AIDS Virus Is Discovered Summary

  • Last updated on November 11, 2022

French and U.S. officials announced that scientists in their respective countries had isolated what was believed to be the virus, or pathogen, that causes AIDS: human immunodeficiency virus, or HIV. The question of which team from which country was the first to isolate and name a virus, however, spurred years of intense international debate. The French, who isolated a virus as early as January of 1983, had been reluctant to make their announcement because they were unsure of the sufficiency of their findings.

Summary of Event

By 1984, the U.S. Centers for Disease Control Centers for Disease Control;and early AIDS research[early AIDS research] had recorded four thousand cases of AIDS since it began tracking the disease in 1981. Despite the best efforts of physicians, half of the patients diagnosed had died already. With various hypotheses about how the virus was spread, many people were concerned for their health. Scientists remained baffled by the long-lasting disease, which presented the unique challenge of a long delay between exposure to the causal agent and the onset, years later, of immune system failure. [kw]AIDS Virus Is Discovered (Spring, 1984) [kw]Virus Is Discovered, AIDS (Spring, 1984) AIDS virus;discovery of HIV-AIDS[HIV AIDS];discovery of HIV[HIV] AIDS research;early years of [c]HIV-AIDS;Spring, 1984: AIDS Virus Is Discovered[1580] [c]Science;Spring, 1984: AIDS Virus Is Discovered[1580] [c]Health and medicine;Spring, 1984: AIDS Virus Is Discovered[1580] [c]Organizations and institutions;Spring, 1984: AIDS Virus Is Discovered[1580] [c]Government and politics;Spring, 1984: AIDS Virus Is Discovered[1580] Gallo, Robert Heckler, Margaret M. Montagnier, Luc Levy, Jay A.

An early schematic of HIV.

(Courtesy, National Institutes of Health)

In April, 1984, French scientists announced the discovery of a virus called lymphadenopathy-associated virus Lymphadenopathy-associated virus (LAV), identified as a possible cause of AIDS. They had isolated the virus in January of 1983. This team, led by virologist Luc Montagnier of the Pasteur Institute, Pasteur Institute, and HIV-AIDS research was optimistic but cautious. Montagnier and colleagues judged their findings insufficient to claim definitively that LAV caused AIDS.

In a press conference one week later, Secretary Margaret Heckler of the U.S. Department of Health and Human Services announced that U.S. scientists had uncovered the virus that, evidence suggested, was the causal pathogen for the disease. She reported that the virus was not LAV, as the French team thought; rather, it was a variant of a known human cancer virus, the human T-cell leukemia/lymphotrophic virus type III Human T-cell leukemia/lymphotrophic virus type III[Human T cell leukemia lymphotrophic virus type 03] (HTLV-III), which had been discovered by Robert Gallo of the National Institutes of Health. National Institutes of Health;and AIDS research[AIDS research] (Gallo already had applied to patent HTLV-III with the U.S. Patent Office.) Heckler stated further that her hope was that a blood test would be developed within six months and that a vaccine would be ready for testing within two years.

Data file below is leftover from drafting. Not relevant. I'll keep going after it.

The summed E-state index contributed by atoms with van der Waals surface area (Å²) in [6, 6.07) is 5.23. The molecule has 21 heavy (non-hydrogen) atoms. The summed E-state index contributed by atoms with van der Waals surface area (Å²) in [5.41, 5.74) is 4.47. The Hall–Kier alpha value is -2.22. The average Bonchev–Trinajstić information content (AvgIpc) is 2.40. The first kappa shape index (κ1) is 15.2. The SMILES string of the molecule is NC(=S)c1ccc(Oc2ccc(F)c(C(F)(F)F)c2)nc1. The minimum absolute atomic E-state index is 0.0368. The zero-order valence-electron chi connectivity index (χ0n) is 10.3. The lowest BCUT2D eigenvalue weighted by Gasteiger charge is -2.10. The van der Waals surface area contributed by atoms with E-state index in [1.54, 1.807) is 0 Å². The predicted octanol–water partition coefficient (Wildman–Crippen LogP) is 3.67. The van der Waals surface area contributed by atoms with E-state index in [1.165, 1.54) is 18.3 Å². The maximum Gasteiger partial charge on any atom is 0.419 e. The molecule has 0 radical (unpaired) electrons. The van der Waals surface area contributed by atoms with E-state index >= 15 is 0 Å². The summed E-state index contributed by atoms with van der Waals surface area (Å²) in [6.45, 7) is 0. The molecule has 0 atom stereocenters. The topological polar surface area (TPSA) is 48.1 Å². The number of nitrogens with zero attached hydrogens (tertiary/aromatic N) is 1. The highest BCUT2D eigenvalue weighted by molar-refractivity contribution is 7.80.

The intent of Heckler’s statement likely was to provide hope in the face of uncertainty. She characterized Gallo’s findings as “the triumph of science over a dreaded disease.” Her statement, however, contained scientific and historical inaccuracies, which would come to cause a major international rift in the field of human immunodeficiency virus (HIV) research for years to come. The primary contention resulting from Heckler’s announcement was the question of who, in fact, should be rightfully credited with discovering the virus that causes AIDS, and thus, who should reap the benefits: Montagnier or Gallo, France or the United States? Earlier, the labs of Gallo and Montagnier had shared blood samples and preliminary data, so before this announcement, they were collaborators to some degree. Later, however, legal debates changed them into adversaries.

It was clear, through the use of electron microscopy, that the respective viruses they found were different. Although hotly debated in the public sphere, what remained scientifically unclear, initially, was the question, Which scientist’s findings were accurate? At stake were the reputations of Gallo and Montagnier within the scientific community as well as the extent of the contribution to science and medicine made by their respective countries. Furthermore, discovering and patenting the pathogen that would almost certainly serve as the basis for an AIDS test could yield a significant personal profit.